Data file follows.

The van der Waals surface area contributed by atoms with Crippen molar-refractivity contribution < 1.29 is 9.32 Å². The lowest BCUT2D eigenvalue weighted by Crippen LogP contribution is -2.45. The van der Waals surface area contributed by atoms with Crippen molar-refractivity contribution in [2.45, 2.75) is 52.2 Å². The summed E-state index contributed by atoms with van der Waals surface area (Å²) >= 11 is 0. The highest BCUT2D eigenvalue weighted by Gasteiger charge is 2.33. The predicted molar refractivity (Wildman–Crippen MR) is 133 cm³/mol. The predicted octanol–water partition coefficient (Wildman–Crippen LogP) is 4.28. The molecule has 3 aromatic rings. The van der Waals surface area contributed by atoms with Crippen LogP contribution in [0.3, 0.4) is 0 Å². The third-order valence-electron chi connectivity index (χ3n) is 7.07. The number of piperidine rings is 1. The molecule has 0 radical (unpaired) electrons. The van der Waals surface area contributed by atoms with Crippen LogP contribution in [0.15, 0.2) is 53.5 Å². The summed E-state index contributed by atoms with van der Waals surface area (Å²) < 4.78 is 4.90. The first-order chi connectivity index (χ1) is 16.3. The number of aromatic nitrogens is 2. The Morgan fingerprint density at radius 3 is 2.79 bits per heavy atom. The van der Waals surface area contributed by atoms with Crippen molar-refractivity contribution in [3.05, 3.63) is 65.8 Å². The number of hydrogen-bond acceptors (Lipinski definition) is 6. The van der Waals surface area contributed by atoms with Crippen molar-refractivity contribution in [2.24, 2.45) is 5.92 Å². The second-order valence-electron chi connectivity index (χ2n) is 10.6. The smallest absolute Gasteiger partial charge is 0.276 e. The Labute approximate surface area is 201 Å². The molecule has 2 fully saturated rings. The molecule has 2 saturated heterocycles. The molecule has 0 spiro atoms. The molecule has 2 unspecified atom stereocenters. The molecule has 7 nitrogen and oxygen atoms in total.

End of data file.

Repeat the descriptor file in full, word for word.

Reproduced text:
The van der Waals surface area contributed by atoms with Crippen molar-refractivity contribution < 1.29 is 9.32 Å². The lowest BCUT2D eigenvalue weighted by Crippen LogP contribution is -2.45. The van der Waals surface area contributed by atoms with Crippen molar-refractivity contribution in [2.45, 2.75) is 52.2 Å². The summed E-state index contributed by atoms with van der Waals surface area (Å²) >= 11 is 0. The highest BCUT2D eigenvalue weighted by Gasteiger charge is 2.33. The predicted molar refractivity (Wildman–Crippen MR) is 133 cm³/mol. The predicted octanol–water partition coefficient (Wildman–Crippen LogP) is 4.28. The molecule has 3 aromatic rings. The van der Waals surface area contributed by atoms with Crippen LogP contribution in [0.3, 0.4) is 0 Å². The third-order valence-electron chi connectivity index (χ3n) is 7.07. The number of piperidine rings is 1. The molecule has 0 radical (unpaired) electrons. The van der Waals surface area contributed by atoms with Crippen LogP contribution in [0.15, 0.2) is 53.5 Å². The summed E-state index contributed by atoms with van der Waals surface area (Å²) < 4.78 is 4.90. The first-order chi connectivity index (χ1) is 16.3. The number of aromatic nitrogens is 2. The Morgan fingerprint density at radius 3 is 2.79 bits per heavy atom. The van der Waals surface area contributed by atoms with Crippen molar-refractivity contribution in [3.05, 3.63) is 65.8 Å². The number of hydrogen-bond acceptors (Lipinski definition) is 6. The van der Waals surface area contributed by atoms with Crippen molar-refractivity contribution in [2.24, 2.45) is 5.92 Å². The second-order valence-electron chi connectivity index (χ2n) is 10.6. The smallest absolute Gasteiger partial charge is 0.276 e. The Labute approximate surface area is 201 Å². The molecule has 2 fully saturated rings. The molecule has 2 saturated heterocycles. The molecule has 0 spiro atoms. The molecule has 2 unspecified atom stereocenters. The molecule has 7 nitrogen and oxygen atoms in total.